Hello, my name is Ben and it is my pleasure to assist you with your question today.
How long have you worked there for?
I joined Lloyds Register (LR) September 2010. I had to leave my first role in the organisation as the department I was working for were relocating to Southampton. I then found myself an alternative role in Lloyds Register April 2011... Working as a PA/Project Secretary... The man i was working for left 6 months later and the new man who took over the role brought his PA with him so my role effectively was 'non-existent'.... In September 2012 a new role in the organisation was created for a man named Mike Robinson and he was in need of a PA - I was put forward for the role and have been doing it from September 2012 until now.
Do you know why you may not be considered for this job?
No idea - as far an i was aware and told... the job was mine
however there attitude has drastically changed towards me
since returning from leave
What leave was this - just annual leave?
one week annual leave
I presume it was never formally promised that you would get the job, just an indication t was likely?
ok let me get my response ready please
My main concern is that they have already nade a decision before i have even had the opportunity to apply
i consider that i have not been given fair and equal opportunity
The issue you will face here is that employers have the right to choose who they employ and can make such decisions based on a wide range of factors. There could be a number of reasons why one candidate is chosen in preference to others or why someone is not given a job, even if they are generally considered to be the best candidate. It is generally lawful for the employer to use whatever factors they feel are relevant and appropriate in the circumstances to come to that decision.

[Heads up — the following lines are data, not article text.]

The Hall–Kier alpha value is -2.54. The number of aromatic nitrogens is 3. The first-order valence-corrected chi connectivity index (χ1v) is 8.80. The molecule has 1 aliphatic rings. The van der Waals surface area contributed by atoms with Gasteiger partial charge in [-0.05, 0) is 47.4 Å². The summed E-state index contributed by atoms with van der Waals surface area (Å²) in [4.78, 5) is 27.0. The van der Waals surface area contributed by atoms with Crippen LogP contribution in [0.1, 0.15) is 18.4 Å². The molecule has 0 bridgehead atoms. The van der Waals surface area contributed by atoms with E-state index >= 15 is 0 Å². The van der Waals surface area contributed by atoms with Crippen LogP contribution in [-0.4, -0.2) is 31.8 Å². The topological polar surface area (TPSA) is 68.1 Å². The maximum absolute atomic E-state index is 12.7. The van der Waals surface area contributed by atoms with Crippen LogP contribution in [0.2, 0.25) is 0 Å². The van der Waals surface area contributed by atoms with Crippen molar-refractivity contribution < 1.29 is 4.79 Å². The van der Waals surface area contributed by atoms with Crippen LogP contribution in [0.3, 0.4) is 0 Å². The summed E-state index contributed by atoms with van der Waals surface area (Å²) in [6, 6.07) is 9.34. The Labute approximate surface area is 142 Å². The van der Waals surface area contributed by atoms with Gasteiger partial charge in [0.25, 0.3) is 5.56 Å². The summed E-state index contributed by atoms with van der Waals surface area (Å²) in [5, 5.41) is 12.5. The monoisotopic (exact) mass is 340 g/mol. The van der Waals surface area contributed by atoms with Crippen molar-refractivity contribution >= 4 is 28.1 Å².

The only requirement in law is that the employer’s decision is not based on discriminatory grounds. That means that it should not base its decision on factors relating to gender, race, religion, age, disability, sexual orientation, etc. If its decision is based on any of these, there will be a potential case of discrimination and the affected person can potentially take this further. However, in the absence of any discriminatory reasons, the employer will rarely be acting unlawfully and will have the general power to be selective over who it employs, even if it this generally appears to be unfair.
The law does not provide a ‘fair and equal’ opportunity to apply for jobs in a sense that everyone has to be given a fair chance – the employer can be selective over the applicants or their choice of candidate as long as they are not discriminating, which can only occur on the limited grounds mentioned above.
As you were never formally given the job and signed a contract for it, then you would not have any guarantees on getting it and if the employer thinks you are unsuitable or that there was someone else they would have preferred to do the job, they can offer it to them as long as they are clear of discriminatory conduct.
Please let me know if this has answered your original question or if you need me to clarify anything else for you in relation to this? Thanks